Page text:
We’ve covered Laurent Ferrier extensively in the past, highlighting most of what they have to offer and often in praise of what the manufacture is doing. And while today we are doing just that, what we are looking at is a little different in terms of the design direction Laurent Ferrier has taken. Introduced at SIHH at the start of this year was the Boréal range.
Galet Square Boréal
The Galet Square Boréal is no different to any other Galet Square we’ve covered in the past, with the same micro rotor FBN 229.01 movement- the first in-house movement developed by Laurent Ferrier with a double direct impulse escapement and two escape wheels. The difference of course, is in the dial and the hands. This is a big change from the Laurent Ferrier we have gotten used to, parting with an arguably conservative classical style and creating a design that fuses a stronger sense of modernity. The dial is essentially a sector dial, which is typically a classic style, with thicker and bolder lines and rounded edges, filled with super-luminova adding a futuristic element to it.
Furthermore, gone are the ‘assegai’ shaped hands, replaced with the bolder arrow shaped hands that creates a nice uniformity throughout. The grey dial is vertically satin brushed with the manufactures logo applied in black, adding subtlety to balance out the loudness of the sector. I do prefer this as I feel the added complication gives an added depth to the aesthetic of the watch, where as with the Galet Square, the sparseness of the dial and the boldness of the design cues risks making it look like a simple watch, when of course we all know it is not.
Galet Traveller Boréal
The second model in the Boréal range is the Galet Traveller which we covered here if you want to read more about the actual movement and case. As with the Galet Square, the Traveller retains its LF Calibre 230.01 micro rotor movement, also with a double direct impulse escapement. The treatment is largely the same as the Galet Square, with the sector dial filled with super-luminova and the grey satin brushed dial. The wheels in the apertures for the travel time on this piece are similar in colour to the dial, a lighter shade of grey which sits back and allows the main design aspect of the watch to take centre stage without clashing: the super-luminova sector.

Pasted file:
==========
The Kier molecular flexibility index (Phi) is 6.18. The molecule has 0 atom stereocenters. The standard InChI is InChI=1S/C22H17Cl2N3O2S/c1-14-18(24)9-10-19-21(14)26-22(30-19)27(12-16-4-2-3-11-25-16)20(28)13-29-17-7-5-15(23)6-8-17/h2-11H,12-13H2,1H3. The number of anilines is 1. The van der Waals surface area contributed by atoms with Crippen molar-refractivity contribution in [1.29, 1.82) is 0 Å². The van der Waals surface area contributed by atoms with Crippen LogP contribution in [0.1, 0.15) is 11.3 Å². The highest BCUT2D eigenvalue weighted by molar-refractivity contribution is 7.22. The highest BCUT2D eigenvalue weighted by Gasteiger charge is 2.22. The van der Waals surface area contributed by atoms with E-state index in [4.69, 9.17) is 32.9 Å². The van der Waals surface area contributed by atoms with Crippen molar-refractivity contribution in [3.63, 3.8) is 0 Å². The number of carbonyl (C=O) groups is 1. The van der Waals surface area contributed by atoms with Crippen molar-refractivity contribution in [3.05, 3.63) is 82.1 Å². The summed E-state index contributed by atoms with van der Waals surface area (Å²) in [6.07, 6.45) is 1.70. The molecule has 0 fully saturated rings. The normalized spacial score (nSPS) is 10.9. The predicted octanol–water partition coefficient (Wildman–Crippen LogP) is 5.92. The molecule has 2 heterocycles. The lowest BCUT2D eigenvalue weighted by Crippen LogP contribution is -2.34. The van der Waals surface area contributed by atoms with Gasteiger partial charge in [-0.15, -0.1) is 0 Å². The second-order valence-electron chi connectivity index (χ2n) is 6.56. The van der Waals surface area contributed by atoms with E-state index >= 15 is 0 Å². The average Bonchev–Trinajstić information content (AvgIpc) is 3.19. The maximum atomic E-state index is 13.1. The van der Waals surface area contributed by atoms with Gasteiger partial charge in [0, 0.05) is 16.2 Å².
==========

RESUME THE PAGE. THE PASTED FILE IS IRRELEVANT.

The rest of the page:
I have always been a fan of how Laurent Ferrier manages to create a strong relationship between the shape of the hands and the style of the dial, something that seems intuitive, is not that easy to achieve. The Boréal range was certainly executed with thought and while I must say, I still prefer the old style of the markers and Assegai hands, I can see how it all works and can fully appreciate the design elements. I often scowl at loud watches and the Boréal range certainly is with the thick sector dial. But what impresses me is the respect to design Laurent Ferrier has shown. Sure, they have gone for showy aesthetics with the sector, but they made sure to balance it out with the subtlety of the blacked out logo and grey aperture wheels for the Galet Traveller, ensuring the balance remains at all times. Oh, and did I mention, one big difference for the two pieces is that they are production pieces in stainless steel? To some, that is a pretty big deal.
For more information on the new Galet Boréal range, visit the official Laurent Ferrier website.